KNOXVILLE, Tennessee — One week into early voting, turnout has proved strong across East Tennessee and the rest of the state.
Fears about COVID-19 aren't discouraging tens of thousands of people from going to the polls, data shows.
In some counties, turnout is up 200, 300 and even 400 percent compared with the similar ballot in August 2016, figures from the Tennessee Secretary of State's Office show.
Absentee mail-ins, as expected, also are up, a reflection of concerns among some that they just don't want to be out and about amid the pandemic.
"It’s been very, very good," Knox County Elections Administrator Chris Davis said Friday. "The turnout has exceeded my expectations, and I hope it continues."
On Friday morning, for example, he said turnout at the Farragut polling place was "packed."
Knox County this month switched to a new, paper ballot process that will, at least at the start, take some voters more time than what they're used to.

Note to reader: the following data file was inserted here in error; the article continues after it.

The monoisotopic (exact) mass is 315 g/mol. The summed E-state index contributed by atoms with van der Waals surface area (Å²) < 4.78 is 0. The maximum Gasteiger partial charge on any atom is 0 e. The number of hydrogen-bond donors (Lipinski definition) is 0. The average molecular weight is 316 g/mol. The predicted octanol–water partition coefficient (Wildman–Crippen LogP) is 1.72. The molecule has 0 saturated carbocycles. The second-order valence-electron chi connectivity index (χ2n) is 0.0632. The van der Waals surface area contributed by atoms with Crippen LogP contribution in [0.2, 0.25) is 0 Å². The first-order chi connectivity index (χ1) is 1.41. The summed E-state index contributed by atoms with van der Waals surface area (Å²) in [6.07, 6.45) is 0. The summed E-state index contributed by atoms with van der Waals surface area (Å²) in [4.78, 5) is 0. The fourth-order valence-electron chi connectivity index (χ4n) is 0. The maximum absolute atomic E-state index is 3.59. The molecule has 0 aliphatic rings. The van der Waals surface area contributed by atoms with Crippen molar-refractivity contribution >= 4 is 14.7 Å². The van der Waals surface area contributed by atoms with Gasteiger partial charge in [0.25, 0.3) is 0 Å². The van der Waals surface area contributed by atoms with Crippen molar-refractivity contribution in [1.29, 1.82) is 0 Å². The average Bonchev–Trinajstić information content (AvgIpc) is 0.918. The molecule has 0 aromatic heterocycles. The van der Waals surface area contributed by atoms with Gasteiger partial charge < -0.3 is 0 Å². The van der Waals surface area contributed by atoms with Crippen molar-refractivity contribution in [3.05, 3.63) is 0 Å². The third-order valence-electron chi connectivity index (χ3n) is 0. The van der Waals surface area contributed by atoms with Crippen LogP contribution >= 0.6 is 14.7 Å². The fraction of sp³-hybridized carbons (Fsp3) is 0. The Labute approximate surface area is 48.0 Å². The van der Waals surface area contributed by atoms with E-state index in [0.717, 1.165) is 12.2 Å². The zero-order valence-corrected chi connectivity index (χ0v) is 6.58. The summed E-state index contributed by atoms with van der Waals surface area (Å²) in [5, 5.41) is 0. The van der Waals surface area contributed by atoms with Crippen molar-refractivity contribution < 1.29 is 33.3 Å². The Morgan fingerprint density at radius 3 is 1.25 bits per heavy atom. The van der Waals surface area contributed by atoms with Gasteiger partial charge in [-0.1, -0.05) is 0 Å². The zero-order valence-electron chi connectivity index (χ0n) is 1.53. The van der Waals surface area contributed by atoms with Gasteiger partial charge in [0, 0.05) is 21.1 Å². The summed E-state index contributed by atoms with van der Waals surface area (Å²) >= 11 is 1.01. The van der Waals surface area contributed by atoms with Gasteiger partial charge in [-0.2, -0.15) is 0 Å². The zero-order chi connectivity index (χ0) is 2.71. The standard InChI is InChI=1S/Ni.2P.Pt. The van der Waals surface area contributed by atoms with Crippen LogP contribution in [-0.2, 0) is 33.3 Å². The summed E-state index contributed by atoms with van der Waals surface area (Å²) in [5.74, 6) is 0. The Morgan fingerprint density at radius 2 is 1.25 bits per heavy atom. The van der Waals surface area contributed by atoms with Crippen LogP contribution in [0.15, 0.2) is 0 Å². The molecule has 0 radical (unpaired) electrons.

Davis is encouraging everyone to vote early to ensure overall tallying goes smoothly on election night, Aug. 6. About 14,000 people have asked for mail-in absentee ballots so far, which will have to be hand-counted, meaning vote-counting will take longer, Davis said.
Locally, election commissions are seeing particularly busy activity in Loudon, Jefferson, Knox and Anderson counties.
In Knox County, as of Thursday, a total of 17,789 ballots had been cast already. That includes 14,088 turning out physically at the polls and 3,701 absentee mail-ins.
Of the total, 11,285 wanted a Republican ballot and 6,287 wanted a Democratic ballot.
The figures account for six days of voting.
The Secretary of State's Office currently has posted data for five days of early voting -- Wednesday. You can see it here.
For Knox County, it showed over five days a total of 14,970 votes cast compared with 3,937 in 2016. That's a jump of 280 percent.
Davis said early voting has been high regardless of virus concerns and weather. The area has seen storms and rain several days this week, a factor that sometimes can discourage people going out to a polling station.
Davis attributed the increase to overall voter awareness in the current political climate as well as the GOP Senate primary, several competitive state House primaries and some competitive Knox County general races.
Early voting continues through Saturday, Aug. 1. There are 10 area early voting centers.
Davis said some people have called the Election Commission ready to cast absentee ballots for the Nov. 3 presidential race. Those mail-in ballots are not being distributed yet.